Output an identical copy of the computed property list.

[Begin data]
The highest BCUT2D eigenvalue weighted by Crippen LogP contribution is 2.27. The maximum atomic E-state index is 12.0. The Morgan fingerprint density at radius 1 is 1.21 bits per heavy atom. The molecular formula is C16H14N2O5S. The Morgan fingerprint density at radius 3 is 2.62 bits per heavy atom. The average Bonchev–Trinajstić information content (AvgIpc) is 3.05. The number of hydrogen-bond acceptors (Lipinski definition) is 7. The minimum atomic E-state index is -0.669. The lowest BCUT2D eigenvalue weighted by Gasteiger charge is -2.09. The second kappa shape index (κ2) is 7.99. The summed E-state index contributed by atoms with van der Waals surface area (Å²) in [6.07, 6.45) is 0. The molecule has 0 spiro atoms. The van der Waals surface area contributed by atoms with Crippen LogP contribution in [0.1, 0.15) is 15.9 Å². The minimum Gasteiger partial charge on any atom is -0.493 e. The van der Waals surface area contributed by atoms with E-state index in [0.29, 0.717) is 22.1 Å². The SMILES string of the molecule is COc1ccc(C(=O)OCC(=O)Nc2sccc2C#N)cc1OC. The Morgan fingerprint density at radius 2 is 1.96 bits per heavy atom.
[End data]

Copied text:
The highest BCUT2D eigenvalue weighted by Crippen LogP contribution is 2.27. The maximum atomic E-state index is 12.0. The Morgan fingerprint density at radius 1 is 1.21 bits per heavy atom. The molecular formula is C16H14N2O5S. The Morgan fingerprint density at radius 3 is 2.62 bits per heavy atom. The average Bonchev–Trinajstić information content (AvgIpc) is 3.05. The number of hydrogen-bond acceptors (Lipinski definition) is 7. The minimum atomic E-state index is -0.669. The lowest BCUT2D eigenvalue weighted by Gasteiger charge is -2.09. The second kappa shape index (κ2) is 7.99. The summed E-state index contributed by atoms with van der Waals surface area (Å²) in [6.07, 6.45) is 0. The molecule has 0 spiro atoms. The van der Waals surface area contributed by atoms with Crippen LogP contribution in [0.1, 0.15) is 15.9 Å². The minimum Gasteiger partial charge on any atom is -0.493 e. The van der Waals surface area contributed by atoms with E-state index in [0.29, 0.717) is 22.1 Å². The SMILES string of the molecule is COc1ccc(C(=O)OCC(=O)Nc2sccc2C#N)cc1OC. The Morgan fingerprint density at radius 2 is 1.96 bits per heavy atom.